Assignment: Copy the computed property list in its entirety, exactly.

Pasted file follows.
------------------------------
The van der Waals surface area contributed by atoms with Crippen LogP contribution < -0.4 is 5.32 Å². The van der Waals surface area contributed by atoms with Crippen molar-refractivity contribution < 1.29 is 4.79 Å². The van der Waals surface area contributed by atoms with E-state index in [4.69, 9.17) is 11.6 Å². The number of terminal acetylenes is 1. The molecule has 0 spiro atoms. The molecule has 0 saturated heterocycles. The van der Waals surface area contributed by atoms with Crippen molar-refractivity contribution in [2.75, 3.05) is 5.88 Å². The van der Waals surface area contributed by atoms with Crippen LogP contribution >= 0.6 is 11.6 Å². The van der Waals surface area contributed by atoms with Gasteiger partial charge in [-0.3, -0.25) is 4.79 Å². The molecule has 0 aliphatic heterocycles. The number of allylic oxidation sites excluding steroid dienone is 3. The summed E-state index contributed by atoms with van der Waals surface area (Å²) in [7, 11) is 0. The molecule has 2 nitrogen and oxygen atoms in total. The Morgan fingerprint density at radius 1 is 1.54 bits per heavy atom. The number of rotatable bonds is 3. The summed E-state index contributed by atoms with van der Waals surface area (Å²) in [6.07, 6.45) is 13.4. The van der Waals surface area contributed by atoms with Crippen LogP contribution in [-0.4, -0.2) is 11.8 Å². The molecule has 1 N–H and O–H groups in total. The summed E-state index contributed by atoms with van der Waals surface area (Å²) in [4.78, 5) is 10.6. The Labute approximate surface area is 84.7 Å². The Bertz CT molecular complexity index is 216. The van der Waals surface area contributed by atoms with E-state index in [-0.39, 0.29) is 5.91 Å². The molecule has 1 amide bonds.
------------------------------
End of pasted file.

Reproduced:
The van der Waals surface area contributed by atoms with Crippen LogP contribution < -0.4 is 5.32 Å². The van der Waals surface area contributed by atoms with Crippen molar-refractivity contribution < 1.29 is 4.79 Å². The van der Waals surface area contributed by atoms with E-state index in [4.69, 9.17) is 11.6 Å². The number of terminal acetylenes is 1. The molecule has 0 spiro atoms. The molecule has 0 saturated heterocycles. The van der Waals surface area contributed by atoms with Crippen molar-refractivity contribution in [2.75, 3.05) is 5.88 Å². The van der Waals surface area contributed by atoms with Crippen LogP contribution >= 0.6 is 11.6 Å². The van der Waals surface area contributed by atoms with Gasteiger partial charge in [-0.3, -0.25) is 4.79 Å². The molecule has 0 aliphatic heterocycles. The number of allylic oxidation sites excluding steroid dienone is 3. The summed E-state index contributed by atoms with van der Waals surface area (Å²) in [7, 11) is 0. The molecule has 2 nitrogen and oxygen atoms in total. The Morgan fingerprint density at radius 1 is 1.54 bits per heavy atom. The number of rotatable bonds is 3. The summed E-state index contributed by atoms with van der Waals surface area (Å²) in [6.07, 6.45) is 13.4. The van der Waals surface area contributed by atoms with Crippen LogP contribution in [-0.4, -0.2) is 11.8 Å². The molecule has 1 N–H and O–H groups in total. The summed E-state index contributed by atoms with van der Waals surface area (Å²) in [4.78, 5) is 10.6. The Labute approximate surface area is 84.7 Å². The Bertz CT molecular complexity index is 216. The van der Waals surface area contributed by atoms with E-state index in [-0.39, 0.29) is 5.91 Å². The molecule has 1 amide bonds.